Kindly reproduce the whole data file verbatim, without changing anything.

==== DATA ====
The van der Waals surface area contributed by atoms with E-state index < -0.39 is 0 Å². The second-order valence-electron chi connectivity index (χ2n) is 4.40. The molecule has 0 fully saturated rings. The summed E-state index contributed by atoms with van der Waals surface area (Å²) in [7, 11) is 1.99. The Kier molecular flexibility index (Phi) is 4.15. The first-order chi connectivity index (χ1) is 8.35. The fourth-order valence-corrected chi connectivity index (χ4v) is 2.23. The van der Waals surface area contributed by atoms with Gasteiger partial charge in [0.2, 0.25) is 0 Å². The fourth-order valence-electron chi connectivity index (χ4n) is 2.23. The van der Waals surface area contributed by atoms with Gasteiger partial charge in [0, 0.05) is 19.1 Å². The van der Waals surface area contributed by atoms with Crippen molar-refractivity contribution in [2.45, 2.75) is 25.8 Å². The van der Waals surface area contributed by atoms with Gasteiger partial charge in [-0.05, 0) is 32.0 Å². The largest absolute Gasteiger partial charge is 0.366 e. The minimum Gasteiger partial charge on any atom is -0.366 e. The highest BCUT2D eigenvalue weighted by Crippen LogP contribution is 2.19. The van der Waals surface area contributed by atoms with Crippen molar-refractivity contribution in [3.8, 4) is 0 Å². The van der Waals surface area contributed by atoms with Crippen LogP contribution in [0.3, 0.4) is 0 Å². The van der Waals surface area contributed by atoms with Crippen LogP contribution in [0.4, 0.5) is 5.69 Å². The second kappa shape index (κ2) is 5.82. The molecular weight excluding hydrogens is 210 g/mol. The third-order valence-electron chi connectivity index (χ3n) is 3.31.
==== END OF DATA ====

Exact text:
The van der Waals surface area contributed by atoms with E-state index < -0.39 is 0 Å². The second-order valence-electron chi connectivity index (χ2n) is 4.40. The molecule has 0 fully saturated rings. The summed E-state index contributed by atoms with van der Waals surface area (Å²) in [7, 11) is 1.99. The Kier molecular flexibility index (Phi) is 4.15. The first-order chi connectivity index (χ1) is 8.35. The fourth-order valence-corrected chi connectivity index (χ4v) is 2.23. The van der Waals surface area contributed by atoms with Gasteiger partial charge in [0.2, 0.25) is 0 Å². The fourth-order valence-electron chi connectivity index (χ4n) is 2.23. The van der Waals surface area contributed by atoms with Gasteiger partial charge in [0, 0.05) is 19.1 Å². The van der Waals surface area contributed by atoms with Crippen molar-refractivity contribution in [2.45, 2.75) is 25.8 Å². The van der Waals surface area contributed by atoms with Gasteiger partial charge in [-0.05, 0) is 32.0 Å². The largest absolute Gasteiger partial charge is 0.366 e. The minimum Gasteiger partial charge on any atom is -0.366 e. The highest BCUT2D eigenvalue weighted by Crippen LogP contribution is 2.19. The van der Waals surface area contributed by atoms with Crippen molar-refractivity contribution in [3.8, 4) is 0 Å². The van der Waals surface area contributed by atoms with Crippen LogP contribution in [0.3, 0.4) is 0 Å². The van der Waals surface area contributed by atoms with Crippen LogP contribution in [0.4, 0.5) is 5.69 Å². The second kappa shape index (κ2) is 5.82. The molecular weight excluding hydrogens is 210 g/mol. The third-order valence-electron chi connectivity index (χ3n) is 3.31.